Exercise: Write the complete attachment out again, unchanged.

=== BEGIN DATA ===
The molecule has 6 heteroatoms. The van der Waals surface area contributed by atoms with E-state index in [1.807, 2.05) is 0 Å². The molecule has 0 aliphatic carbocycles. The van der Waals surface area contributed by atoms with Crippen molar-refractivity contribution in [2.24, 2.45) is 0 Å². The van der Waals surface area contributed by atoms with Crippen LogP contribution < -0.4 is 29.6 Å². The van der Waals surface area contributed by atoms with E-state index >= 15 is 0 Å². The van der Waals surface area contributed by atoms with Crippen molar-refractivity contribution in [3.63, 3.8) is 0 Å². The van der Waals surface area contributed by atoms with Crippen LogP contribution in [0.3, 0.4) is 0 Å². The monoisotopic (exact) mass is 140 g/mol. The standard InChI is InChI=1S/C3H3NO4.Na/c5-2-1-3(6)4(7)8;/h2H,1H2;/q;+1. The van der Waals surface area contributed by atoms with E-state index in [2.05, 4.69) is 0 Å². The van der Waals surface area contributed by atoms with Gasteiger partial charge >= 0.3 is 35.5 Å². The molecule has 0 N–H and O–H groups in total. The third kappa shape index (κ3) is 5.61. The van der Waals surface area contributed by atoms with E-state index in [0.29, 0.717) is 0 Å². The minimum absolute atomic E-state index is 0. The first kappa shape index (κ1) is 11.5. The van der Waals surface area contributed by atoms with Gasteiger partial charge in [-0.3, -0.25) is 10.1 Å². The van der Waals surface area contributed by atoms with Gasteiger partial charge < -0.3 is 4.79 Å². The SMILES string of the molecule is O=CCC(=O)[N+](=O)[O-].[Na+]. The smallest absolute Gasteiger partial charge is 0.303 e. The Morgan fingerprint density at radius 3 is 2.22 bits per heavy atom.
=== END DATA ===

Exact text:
The molecule has 6 heteroatoms. The van der Waals surface area contributed by atoms with E-state index in [1.807, 2.05) is 0 Å². The molecule has 0 aliphatic carbocycles. The van der Waals surface area contributed by atoms with Crippen molar-refractivity contribution in [2.24, 2.45) is 0 Å². The van der Waals surface area contributed by atoms with Crippen LogP contribution < -0.4 is 29.6 Å². The van der Waals surface area contributed by atoms with E-state index >= 15 is 0 Å². The van der Waals surface area contributed by atoms with Crippen molar-refractivity contribution in [3.63, 3.8) is 0 Å². The van der Waals surface area contributed by atoms with Crippen LogP contribution in [0.3, 0.4) is 0 Å². The monoisotopic (exact) mass is 140 g/mol. The standard InChI is InChI=1S/C3H3NO4.Na/c5-2-1-3(6)4(7)8;/h2H,1H2;/q;+1. The van der Waals surface area contributed by atoms with E-state index in [2.05, 4.69) is 0 Å². The van der Waals surface area contributed by atoms with Gasteiger partial charge >= 0.3 is 35.5 Å². The molecule has 0 N–H and O–H groups in total. The third kappa shape index (κ3) is 5.61. The van der Waals surface area contributed by atoms with E-state index in [0.29, 0.717) is 0 Å². The minimum absolute atomic E-state index is 0. The first kappa shape index (κ1) is 11.5. The van der Waals surface area contributed by atoms with Gasteiger partial charge in [-0.3, -0.25) is 10.1 Å². The van der Waals surface area contributed by atoms with Gasteiger partial charge < -0.3 is 4.79 Å². The SMILES string of the molecule is O=CCC(=O)[N+](=O)[O-].[Na+]. The smallest absolute Gasteiger partial charge is 0.303 e. The Morgan fingerprint density at radius 3 is 2.22 bits per heavy atom.